Obama returns to campaign trail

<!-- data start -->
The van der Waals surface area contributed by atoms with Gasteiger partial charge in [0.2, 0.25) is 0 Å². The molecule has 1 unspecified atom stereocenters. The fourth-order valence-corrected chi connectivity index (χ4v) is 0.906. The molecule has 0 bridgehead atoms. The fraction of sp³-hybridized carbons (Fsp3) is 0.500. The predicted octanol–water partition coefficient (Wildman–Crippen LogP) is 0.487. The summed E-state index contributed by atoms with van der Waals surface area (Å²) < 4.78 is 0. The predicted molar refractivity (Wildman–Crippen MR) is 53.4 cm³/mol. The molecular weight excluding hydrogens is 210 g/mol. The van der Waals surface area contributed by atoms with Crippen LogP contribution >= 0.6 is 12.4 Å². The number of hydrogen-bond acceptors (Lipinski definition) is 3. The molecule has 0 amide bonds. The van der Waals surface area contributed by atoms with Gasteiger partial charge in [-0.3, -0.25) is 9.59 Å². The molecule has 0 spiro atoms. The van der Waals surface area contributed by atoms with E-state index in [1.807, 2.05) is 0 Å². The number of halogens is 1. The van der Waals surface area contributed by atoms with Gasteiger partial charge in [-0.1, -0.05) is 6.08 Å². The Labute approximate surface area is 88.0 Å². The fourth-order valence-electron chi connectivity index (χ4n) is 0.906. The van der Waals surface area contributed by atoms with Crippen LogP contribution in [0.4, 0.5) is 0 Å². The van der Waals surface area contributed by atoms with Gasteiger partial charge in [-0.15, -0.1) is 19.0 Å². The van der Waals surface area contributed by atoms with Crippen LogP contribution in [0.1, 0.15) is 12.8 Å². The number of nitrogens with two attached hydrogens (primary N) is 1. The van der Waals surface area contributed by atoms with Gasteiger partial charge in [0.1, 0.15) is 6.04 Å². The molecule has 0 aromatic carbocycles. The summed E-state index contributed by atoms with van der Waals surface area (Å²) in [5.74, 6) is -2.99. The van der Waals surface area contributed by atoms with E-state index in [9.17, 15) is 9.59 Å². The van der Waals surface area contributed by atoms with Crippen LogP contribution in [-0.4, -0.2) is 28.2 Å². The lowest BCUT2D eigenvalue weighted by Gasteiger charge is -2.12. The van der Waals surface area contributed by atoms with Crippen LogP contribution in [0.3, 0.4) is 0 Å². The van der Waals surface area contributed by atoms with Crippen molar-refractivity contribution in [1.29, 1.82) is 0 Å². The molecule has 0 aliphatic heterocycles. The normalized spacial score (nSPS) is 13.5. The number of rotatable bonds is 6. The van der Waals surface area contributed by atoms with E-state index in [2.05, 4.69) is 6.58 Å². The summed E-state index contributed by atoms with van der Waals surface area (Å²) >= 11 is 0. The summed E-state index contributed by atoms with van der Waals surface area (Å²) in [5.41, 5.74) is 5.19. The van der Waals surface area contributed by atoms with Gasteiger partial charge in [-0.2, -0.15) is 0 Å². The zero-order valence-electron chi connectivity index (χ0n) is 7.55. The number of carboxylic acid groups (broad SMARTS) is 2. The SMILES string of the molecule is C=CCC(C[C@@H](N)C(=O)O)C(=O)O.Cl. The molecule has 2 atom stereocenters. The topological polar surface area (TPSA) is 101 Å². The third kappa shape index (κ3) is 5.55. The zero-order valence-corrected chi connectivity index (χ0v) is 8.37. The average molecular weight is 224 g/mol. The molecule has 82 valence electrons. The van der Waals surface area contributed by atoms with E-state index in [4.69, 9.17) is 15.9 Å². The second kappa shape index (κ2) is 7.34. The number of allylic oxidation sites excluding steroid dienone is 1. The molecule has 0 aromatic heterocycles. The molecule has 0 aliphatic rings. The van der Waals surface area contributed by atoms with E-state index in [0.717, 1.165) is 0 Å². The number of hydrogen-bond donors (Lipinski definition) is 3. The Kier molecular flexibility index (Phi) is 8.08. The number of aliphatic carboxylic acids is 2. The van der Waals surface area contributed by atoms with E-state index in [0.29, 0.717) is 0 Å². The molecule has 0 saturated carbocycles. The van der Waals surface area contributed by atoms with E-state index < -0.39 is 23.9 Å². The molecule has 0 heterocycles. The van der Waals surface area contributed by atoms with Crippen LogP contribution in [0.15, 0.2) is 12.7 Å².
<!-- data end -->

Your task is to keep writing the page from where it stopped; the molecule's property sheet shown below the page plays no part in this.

He hits the campaign trail running in North Carolina, attacking both Senators Hillary Clinton and John McCain. And once again, he is defending his relationship with his pastor, the Reverend Jeremiah Wright. Senator Obama again condemned controversial remarks made by Wright. But he added that some of the excerpts from Wright's sermons may have been taken out of context. Obama's back on the campaign trail sporting a tan and a retooled stump speech that sharpens his attacks on Democratic rival Clinton. "When she takes more money from lobbyists and special interests than any candidate including John McCain, that shows that she doesn't have a sense that we have to change how business is done in Washington," Obama said. Obama's also calling on the Clinton campaign to dial down the rhetoric even though he understands where it's coming from. "The status quo is not going to give up easily, not just the Republican status quo, the Democratic status quo. People have been in power a long time. They're used to being in power. They don't like change. They are going to resist it," Obama said. Bill Clinton says stop the whining, telling an audience in West Virginia, "If a politician doesn't want to get beat up he shouldn't run for office. Let's just saddle up and have an argument. What's the matter with that? That's the American way." Democratic super delegate Donna Brazile agreed. "It's just a very competitive race, a very exciting race at this time. Perhaps it's the spaghetti strategy – throw everything up against the wall and see what sticks," she said. But according to a new Gallup poll, the cost of the conflict may be higher than Democrats are willing to pay with 28 percent of Clinton supporters saying they'll vote for Republican John McCain over Obama, and 19 percent of Obama backers saying the same thing vis-à-vis McCain over Clinton. "it piles up, I mean, all these trivia, stuff after a while keeps piling up and piling up and you get a lot of hurt feelings and you get a lot of antagonism especially among the candidates' supporters, die-hard supporters," said Professor Paul Green, political analyst. The tone of the campaign is obviously worrying some Democrats. But others like Brazile point out that voter turnout and excitement is at an all-time high. And it'll continue once the party nominates Obama or Clinton. But one columnist describes Clinton's continuing fight against very long odds as the politics of hopelessness. And another calls it the Tonya Harding strategy, which means winning by knee-capping your opponent, a reference to a figure skating fracas more than a decade ago.